It’s against company policy to deliver packages to an asshole.

This little gem came not from me, but from an older guy I worked with over last winter break. We’ll call him Jeff for simplicity’s sake. Jeff was a delivery guy for a certain XYZ delivery company, and my job was as a holiday helper. (Basically I assisted in delivering the influx of holiday packages.)

A couple days into my temporary job, we stop at a house with a pretty long, steep driveway. I do my thing and step out of the truck, arms out for the package, but Jeff tells me not to worry about taking it to the door. Instead we leave it at the foot of the driveway, near the mailbox.

Not one to question it, I comply and leave it there. All the while Jeff has this huge shit-eating grin on his face as he blasts the truck’s horn and waits a couple moments. Then there’s movement from the house’s front door (hard to see, but I can make out this tubby, balding, 40-somethings guy with a sour look on his face step out.)

We watch the guy, who we’ll call Gabe, begin the long, arduous descent down his driveway, shuffling along at a slow pace. Jeff stays the entire time, grinning like an idiot while Gabe picks up his package, barely acknowledges us, and begins climbing back up his driveway.

Jeff calls out to him, “Thank you again for choosing XYZ deliveries, sir! We’re proud to ensure your packages arrive safely.”

I can tell it bothers the fuck out of the guy, but he only flicks us off as he leaves. Jeff laughs, cranks up the truck, and we shove off.

Completely bewildered, I turn to him and say, “What the fuck was that about.”

Jeff only laughs again at this, in incredibly high spirits and launches into his explanation.

Apparently, the guy we just delivered to has had a history of fucking over the people he hires to do work for his home. (He’d scammed a landscaping company with claims that the grass they’d replaced half of his yard with didn’t perfectly match the shade of the other half.)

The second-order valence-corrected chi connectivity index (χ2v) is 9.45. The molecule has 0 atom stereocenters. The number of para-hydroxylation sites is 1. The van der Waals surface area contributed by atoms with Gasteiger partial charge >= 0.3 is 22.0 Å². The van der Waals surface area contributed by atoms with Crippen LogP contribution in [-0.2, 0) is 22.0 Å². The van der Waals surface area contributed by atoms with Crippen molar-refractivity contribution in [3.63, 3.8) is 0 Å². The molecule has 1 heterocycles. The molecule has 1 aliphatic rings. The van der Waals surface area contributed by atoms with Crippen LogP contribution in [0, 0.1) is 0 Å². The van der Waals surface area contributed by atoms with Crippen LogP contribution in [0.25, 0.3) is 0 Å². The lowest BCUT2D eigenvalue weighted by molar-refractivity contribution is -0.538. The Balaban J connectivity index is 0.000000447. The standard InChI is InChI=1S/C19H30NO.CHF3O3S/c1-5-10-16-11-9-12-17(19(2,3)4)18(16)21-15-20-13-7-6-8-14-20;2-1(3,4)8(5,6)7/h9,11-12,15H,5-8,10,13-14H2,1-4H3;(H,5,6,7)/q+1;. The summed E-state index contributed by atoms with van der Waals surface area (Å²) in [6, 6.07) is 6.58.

At the time Jeff got fucked over, he’d already been delivering to Gabe for years, and the guy had never been home (or had been home, but never answered the door.) Additionally, the guy’s garage was always closed, which is important because when it rains it’s company policy to leave a package just inside the garage door for safe keeping.

So one day, it’s drizzling outside and Jeff delivers a package to Gabe’s house. For whatever reason, the garage door is open this time around, so Jeff leans in and plops the package a couple feet from the cruddy weather. Then he goes about his day as normal.

About an hour later, Jeff gets a call from his supervisor who’s in a massive frenzy. “JEFF! WHAT THE HELL DID YOU DO?! DID YOU SERIOUSLY MESS UP SOME GUY’S GARAGE! HOW IN THE HELL DO YOU EVEN DO THAT!”

Jeff, taken aback, does his best to get to the bottom of things with his supervisor. Apparently, Gabe had seen Jeff deliver the package to his home, seen him lean in to place the package inside, and then claimed that he’d broken the garage door. (In reality, Jeff told me Gabe’s door had most likely broken and the “cheap fuck was looking for some poor bastard to pin it on.”)